Germany hosts this year the summit of leaders of the Group of the 7 main world economies, in the Bavarian resort of Elmau. Before the Russian invasion of Ukraine sparked a succession of food, energy and international security crises, the main topic of the meeting was expected to be climate change.
The German government led by Chancellor Olaf Scholz continues to try to get the G7 to commit to collective progress in curbing global warming, and one of the ideas put forward is the creation of a “climate club” for countries that want to speed up their action.
WHAT IS A CLIMATE CLUB?
The idea was first put forward by the Yale economist and Nobel laureate William Northhauswho said the voluntary nature of current climate agreements has not offered enough progress.
He proposed that countries serious about cutting their emissions could form a club in which they set ambitious targets and exempt each other from trade tariffs for non-club members.
“It would basically work like a carrot and a stick,” said Domien Vangenechten, a policy adviser at the Brussels-based environmental think tank E3G.
WHO WOULD JOIN?
Scholz is confident that the entire G7 will get on board with the idea. France and Italy are virtually guaranteed, given that the two countries are also part of the European Union, which is itself a club with strong climate goals. Canada he wants to complete a trade deal with the EU after lengthy negotiations, and joining the club would help.
Britain it left the EU in 2020 and is skeptical about joining any deal with the bloc. But a club that includes members from beyond the EU would probably be acceptable to London, especially if it is USA.
Washington has always struggled to enter into binding agreements on climate change, especially given Republican opposition. Former President George W. Bush withdrew his country from the 1997 Kyoto Protocol and former President Donald Trump withdrew the United States from the 2015 Paris Agreement, a much less stringent pact. However, the United States returned to Paris under current President Joe Biden, and there is a growing awareness that his go-it-alone strategy may not be in the best interest of the United States, especially if he wants to force China to bet for reducing emissions.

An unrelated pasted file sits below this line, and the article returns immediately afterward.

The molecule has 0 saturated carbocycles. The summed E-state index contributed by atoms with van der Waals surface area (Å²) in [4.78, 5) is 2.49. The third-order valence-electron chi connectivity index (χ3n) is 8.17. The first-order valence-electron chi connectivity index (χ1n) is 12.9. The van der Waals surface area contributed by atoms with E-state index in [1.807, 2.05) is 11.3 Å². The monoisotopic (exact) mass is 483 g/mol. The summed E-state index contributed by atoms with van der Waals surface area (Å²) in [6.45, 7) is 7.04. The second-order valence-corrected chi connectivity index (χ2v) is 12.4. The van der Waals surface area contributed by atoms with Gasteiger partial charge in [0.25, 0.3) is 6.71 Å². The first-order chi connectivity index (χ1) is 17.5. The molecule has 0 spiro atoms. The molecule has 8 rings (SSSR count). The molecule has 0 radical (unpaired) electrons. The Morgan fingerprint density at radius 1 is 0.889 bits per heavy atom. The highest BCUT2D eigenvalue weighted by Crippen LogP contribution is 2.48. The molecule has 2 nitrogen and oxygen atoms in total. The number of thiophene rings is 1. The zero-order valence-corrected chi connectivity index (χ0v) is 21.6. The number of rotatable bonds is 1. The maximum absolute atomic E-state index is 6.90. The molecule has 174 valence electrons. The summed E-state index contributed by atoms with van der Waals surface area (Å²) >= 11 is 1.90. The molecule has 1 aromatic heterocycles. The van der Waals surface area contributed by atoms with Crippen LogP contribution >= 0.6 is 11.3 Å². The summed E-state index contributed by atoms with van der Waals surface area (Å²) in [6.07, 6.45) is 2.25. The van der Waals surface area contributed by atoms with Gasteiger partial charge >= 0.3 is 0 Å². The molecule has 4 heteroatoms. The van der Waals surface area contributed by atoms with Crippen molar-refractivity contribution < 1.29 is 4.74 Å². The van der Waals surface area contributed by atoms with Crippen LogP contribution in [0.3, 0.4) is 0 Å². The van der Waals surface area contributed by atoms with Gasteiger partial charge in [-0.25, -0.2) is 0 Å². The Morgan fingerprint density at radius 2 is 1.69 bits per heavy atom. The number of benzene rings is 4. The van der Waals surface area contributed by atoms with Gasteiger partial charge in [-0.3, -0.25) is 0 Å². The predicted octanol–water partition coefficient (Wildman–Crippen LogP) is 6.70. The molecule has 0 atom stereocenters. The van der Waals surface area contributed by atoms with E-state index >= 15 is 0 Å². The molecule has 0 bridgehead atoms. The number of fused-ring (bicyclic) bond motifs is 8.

Japan it could also be persuaded by the prospect of putting pressure on its big neighbor and gaining privileged access to European and North American markets.
WHAT ABOUT CHINESE?
It is unlikely that the largest emitter of greenhouse gases join at first. But if you want to export your wares to the rest of the world without climate tariffs, you might have to join.
Beijing is expected to be highly critical of the idea, as it has been of the “carbon border adjustment mechanism,” which also involves tariffs for polluting countries that don’t follow the bloc’s rules. China has tried to mobilize other economies such as South Africa and Indonesia to oppose the plan. That is one of the reasons why Scholz has invited those two countries to the G7 summit and made it clear that the climate club is open to all.
WILL THE IDEA GO AHEAD?
Experts point out that a minimum number of countries is needed for the club to be attractive enough for others to be motivated to join.
The exact details of how the club would function are yet to be defined. General support from the G7, without formal commitments, could help put the issue on the agenda of future summits, especially the UN climate summit in November. Raising support there would show that the club is not a project limited to rich countries, but a genuine new resource for current climate efforts.
WILL IT SAVE THE PLANET?
Johan Rockstrom, director of the Potsdam Institute for Climate Impact Research, believes it is worth a try given that current measures are not achieving the emissions cuts required by the Paris agreement to limit global warming.
“The world’s remaining margin of carbon dioxide is running out so fast that we will soon have no scientific chance of keeping (warming) to 1.5 degrees Celsius (2.7 Fahenheit)”, said. “So we in the scientific community are clinging to anything that can help, and one way is for all the big emitters to agree on a set of collective principles on emissions plans and prices for carbon dioxide emissions.”
Rockstrom said the hope is that those efforts will lead to a tipping point like the 1987 Montreal Protocol, in which the world agreed to combat the ozone problem. The fundamental principle of the climate club would turn the current situation, in which less ambitious countries set the pace, into a race to be the fastest, he said.
(with information from AP)
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